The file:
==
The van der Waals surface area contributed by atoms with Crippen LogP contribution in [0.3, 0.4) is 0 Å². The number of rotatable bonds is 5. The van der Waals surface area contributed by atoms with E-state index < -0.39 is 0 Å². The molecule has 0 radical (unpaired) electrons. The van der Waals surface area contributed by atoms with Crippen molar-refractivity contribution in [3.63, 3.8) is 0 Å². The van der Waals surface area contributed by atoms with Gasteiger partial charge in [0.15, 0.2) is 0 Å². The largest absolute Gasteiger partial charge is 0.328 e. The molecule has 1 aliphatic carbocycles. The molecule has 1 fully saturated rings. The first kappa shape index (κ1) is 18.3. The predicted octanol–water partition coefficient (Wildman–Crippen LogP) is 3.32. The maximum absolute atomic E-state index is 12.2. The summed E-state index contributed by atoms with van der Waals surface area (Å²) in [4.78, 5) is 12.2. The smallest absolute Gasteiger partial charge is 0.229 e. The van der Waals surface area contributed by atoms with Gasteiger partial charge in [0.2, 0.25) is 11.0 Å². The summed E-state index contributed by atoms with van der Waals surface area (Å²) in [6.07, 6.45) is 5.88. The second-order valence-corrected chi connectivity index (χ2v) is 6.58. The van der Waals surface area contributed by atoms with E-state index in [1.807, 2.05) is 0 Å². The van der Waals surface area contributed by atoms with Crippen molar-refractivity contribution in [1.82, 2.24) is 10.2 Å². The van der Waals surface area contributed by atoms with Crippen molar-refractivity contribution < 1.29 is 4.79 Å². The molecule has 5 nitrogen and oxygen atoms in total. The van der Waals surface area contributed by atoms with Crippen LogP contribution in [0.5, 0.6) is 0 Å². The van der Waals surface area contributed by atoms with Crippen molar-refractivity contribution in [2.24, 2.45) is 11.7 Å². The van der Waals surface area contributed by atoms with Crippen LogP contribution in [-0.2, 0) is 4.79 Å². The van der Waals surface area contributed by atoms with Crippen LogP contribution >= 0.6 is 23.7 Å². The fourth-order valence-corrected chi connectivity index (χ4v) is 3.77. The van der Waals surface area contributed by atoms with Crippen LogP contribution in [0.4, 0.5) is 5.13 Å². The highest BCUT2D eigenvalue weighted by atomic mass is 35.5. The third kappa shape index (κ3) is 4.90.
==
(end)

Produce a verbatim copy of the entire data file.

The van der Waals surface area contributed by atoms with Crippen LogP contribution in [0.3, 0.4) is 0 Å². The number of rotatable bonds is 5. The van der Waals surface area contributed by atoms with E-state index < -0.39 is 0 Å². The molecule has 0 radical (unpaired) electrons. The van der Waals surface area contributed by atoms with Crippen molar-refractivity contribution in [3.63, 3.8) is 0 Å². The van der Waals surface area contributed by atoms with Gasteiger partial charge in [0.15, 0.2) is 0 Å². The largest absolute Gasteiger partial charge is 0.328 e. The molecule has 1 aliphatic carbocycles. The molecule has 1 fully saturated rings. The first kappa shape index (κ1) is 18.3. The predicted octanol–water partition coefficient (Wildman–Crippen LogP) is 3.32. The maximum absolute atomic E-state index is 12.2. The summed E-state index contributed by atoms with van der Waals surface area (Å²) in [4.78, 5) is 12.2. The smallest absolute Gasteiger partial charge is 0.229 e. The van der Waals surface area contributed by atoms with Gasteiger partial charge in [0.2, 0.25) is 11.0 Å². The summed E-state index contributed by atoms with van der Waals surface area (Å²) in [6.07, 6.45) is 5.88. The second-order valence-corrected chi connectivity index (χ2v) is 6.58. The van der Waals surface area contributed by atoms with E-state index in [1.807, 2.05) is 0 Å². The van der Waals surface area contributed by atoms with Crippen molar-refractivity contribution in [1.82, 2.24) is 10.2 Å². The van der Waals surface area contributed by atoms with Crippen molar-refractivity contribution < 1.29 is 4.79 Å². The molecule has 5 nitrogen and oxygen atoms in total. The van der Waals surface area contributed by atoms with Crippen LogP contribution in [0.5, 0.6) is 0 Å². The van der Waals surface area contributed by atoms with Crippen molar-refractivity contribution in [2.24, 2.45) is 11.7 Å². The van der Waals surface area contributed by atoms with Crippen LogP contribution in [-0.2, 0) is 4.79 Å². The van der Waals surface area contributed by atoms with Crippen LogP contribution >= 0.6 is 23.7 Å². The fourth-order valence-corrected chi connectivity index (χ4v) is 3.77. The van der Waals surface area contributed by atoms with Crippen LogP contribution in [0.4, 0.5) is 5.13 Å². The highest BCUT2D eigenvalue weighted by atomic mass is 35.5. The third kappa shape index (κ3) is 4.90.